government officials regarding U.S. MANPADS countermeasures 
efforts and to share some of our data.  Lake said the U.S. 
had a continuing need for the Igla (SA-18) and Igla-1 (SA-16) 
MANPADS missiles for a variety of countermeasures development 
efforts.  He and his colleagues were ready to discuss details 
of the contract process and the logistics of MANPADS 
USE's Position 
6. (S) Kovalenko said USE could work out the procedures for a 
transfer of MANPADS, but the MANPADS missiles that it might 
supply were property of the Ukrainian government, and 
specifically MOD.  USE was ready to facilitate any MOD and 
Ukrainian government decision.  USE officials fully 
understood the security threat that MANPADS posed and the 
importance of developing defenses against them.  He stressed,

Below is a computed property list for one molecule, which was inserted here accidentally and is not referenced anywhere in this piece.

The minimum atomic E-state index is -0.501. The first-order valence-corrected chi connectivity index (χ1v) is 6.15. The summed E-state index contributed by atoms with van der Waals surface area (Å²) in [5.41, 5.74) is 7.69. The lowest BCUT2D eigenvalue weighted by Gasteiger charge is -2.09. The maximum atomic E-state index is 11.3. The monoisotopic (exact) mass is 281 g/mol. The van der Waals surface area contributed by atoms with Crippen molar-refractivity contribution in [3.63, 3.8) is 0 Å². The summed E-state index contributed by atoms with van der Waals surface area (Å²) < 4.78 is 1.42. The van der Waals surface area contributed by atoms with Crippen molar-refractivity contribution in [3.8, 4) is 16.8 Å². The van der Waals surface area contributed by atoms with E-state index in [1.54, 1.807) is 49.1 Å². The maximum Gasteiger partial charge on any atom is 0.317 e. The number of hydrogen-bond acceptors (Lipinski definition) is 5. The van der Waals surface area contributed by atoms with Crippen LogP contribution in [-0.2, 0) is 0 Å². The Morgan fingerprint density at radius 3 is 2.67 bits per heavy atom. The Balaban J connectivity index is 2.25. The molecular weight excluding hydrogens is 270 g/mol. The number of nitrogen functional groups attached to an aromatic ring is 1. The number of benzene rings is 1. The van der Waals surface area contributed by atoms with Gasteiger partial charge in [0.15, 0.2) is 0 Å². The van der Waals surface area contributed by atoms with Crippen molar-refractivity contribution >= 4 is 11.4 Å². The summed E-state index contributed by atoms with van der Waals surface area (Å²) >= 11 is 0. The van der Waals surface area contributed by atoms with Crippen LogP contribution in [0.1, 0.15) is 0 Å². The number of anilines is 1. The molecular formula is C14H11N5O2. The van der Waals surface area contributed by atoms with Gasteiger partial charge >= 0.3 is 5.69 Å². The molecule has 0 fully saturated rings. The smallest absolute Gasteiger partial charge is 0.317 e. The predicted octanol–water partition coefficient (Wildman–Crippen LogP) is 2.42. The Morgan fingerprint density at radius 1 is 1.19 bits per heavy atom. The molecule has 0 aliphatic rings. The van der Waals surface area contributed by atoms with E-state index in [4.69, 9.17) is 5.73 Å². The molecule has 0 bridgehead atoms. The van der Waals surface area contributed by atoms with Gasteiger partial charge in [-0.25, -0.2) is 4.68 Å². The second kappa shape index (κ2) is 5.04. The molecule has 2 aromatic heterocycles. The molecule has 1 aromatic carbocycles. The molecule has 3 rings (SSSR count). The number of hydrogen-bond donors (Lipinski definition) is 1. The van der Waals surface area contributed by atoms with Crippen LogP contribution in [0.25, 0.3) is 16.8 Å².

as later did Grek, that, in recent years, USE has transferred 
Igla and Igla-1 MANPADS missiles only to the U.S.  Kovalenko 
did not see any fundamental obstacles to the U.S. request for 
1,000 Igla-1 and 500 Igla missiles.  USE already had an open 
contract, with all the necessary approvals received, to 
supply 120 Igla-1 and 260 Igla missiles to the "U.S. Army." 
USE was pre
pared to execute on the contract "immediately" to 
deliver the total 380 missiles.  After the introductory 
remarks, Kovalenko turned the floor to Grek, excused himself, 
and left the conference room. 
MOD's Reply 
7. (C) Grek took a markedly different tack when he next 
spoke.  After DefMin Hrytsenko had instructed him to 
participate in the meeting, Grek met March 14 with First 
Deputy Defense Minister Polyakov.  Polyakov had said MOD 
would help to expedite the transfer of the 380 MANPADS 
missiles under the existing contract.  While the MOD 
leadership understood the importance of the MANPADS threat, 
MOD was not in a position to transfer any additional Igla and